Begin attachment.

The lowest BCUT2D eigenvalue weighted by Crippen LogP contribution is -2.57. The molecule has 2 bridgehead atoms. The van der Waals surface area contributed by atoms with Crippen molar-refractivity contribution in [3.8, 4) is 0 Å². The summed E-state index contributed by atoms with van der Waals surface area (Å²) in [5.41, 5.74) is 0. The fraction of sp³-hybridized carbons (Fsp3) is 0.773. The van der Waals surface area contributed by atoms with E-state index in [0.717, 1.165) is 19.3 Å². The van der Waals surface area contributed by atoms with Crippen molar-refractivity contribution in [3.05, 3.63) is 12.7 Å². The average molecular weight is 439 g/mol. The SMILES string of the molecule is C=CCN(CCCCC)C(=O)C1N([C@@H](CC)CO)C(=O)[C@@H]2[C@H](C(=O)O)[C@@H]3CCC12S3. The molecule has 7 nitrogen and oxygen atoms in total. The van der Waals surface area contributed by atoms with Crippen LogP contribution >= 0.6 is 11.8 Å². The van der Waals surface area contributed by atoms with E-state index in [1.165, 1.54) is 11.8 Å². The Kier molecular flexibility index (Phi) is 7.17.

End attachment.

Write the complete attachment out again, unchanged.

The lowest BCUT2D eigenvalue weighted by Crippen LogP contribution is -2.57. The molecule has 2 bridgehead atoms. The van der Waals surface area contributed by atoms with Crippen molar-refractivity contribution in [3.8, 4) is 0 Å². The summed E-state index contributed by atoms with van der Waals surface area (Å²) in [5.41, 5.74) is 0. The fraction of sp³-hybridized carbons (Fsp3) is 0.773. The van der Waals surface area contributed by atoms with E-state index in [0.717, 1.165) is 19.3 Å². The van der Waals surface area contributed by atoms with Crippen molar-refractivity contribution in [3.05, 3.63) is 12.7 Å². The average molecular weight is 439 g/mol. The SMILES string of the molecule is C=CCN(CCCCC)C(=O)C1N([C@@H](CC)CO)C(=O)[C@@H]2[C@H](C(=O)O)[C@@H]3CCC12S3. The molecule has 7 nitrogen and oxygen atoms in total. The van der Waals surface area contributed by atoms with Crippen LogP contribution >= 0.6 is 11.8 Å². The van der Waals surface area contributed by atoms with E-state index in [1.165, 1.54) is 11.8 Å². The Kier molecular flexibility index (Phi) is 7.17.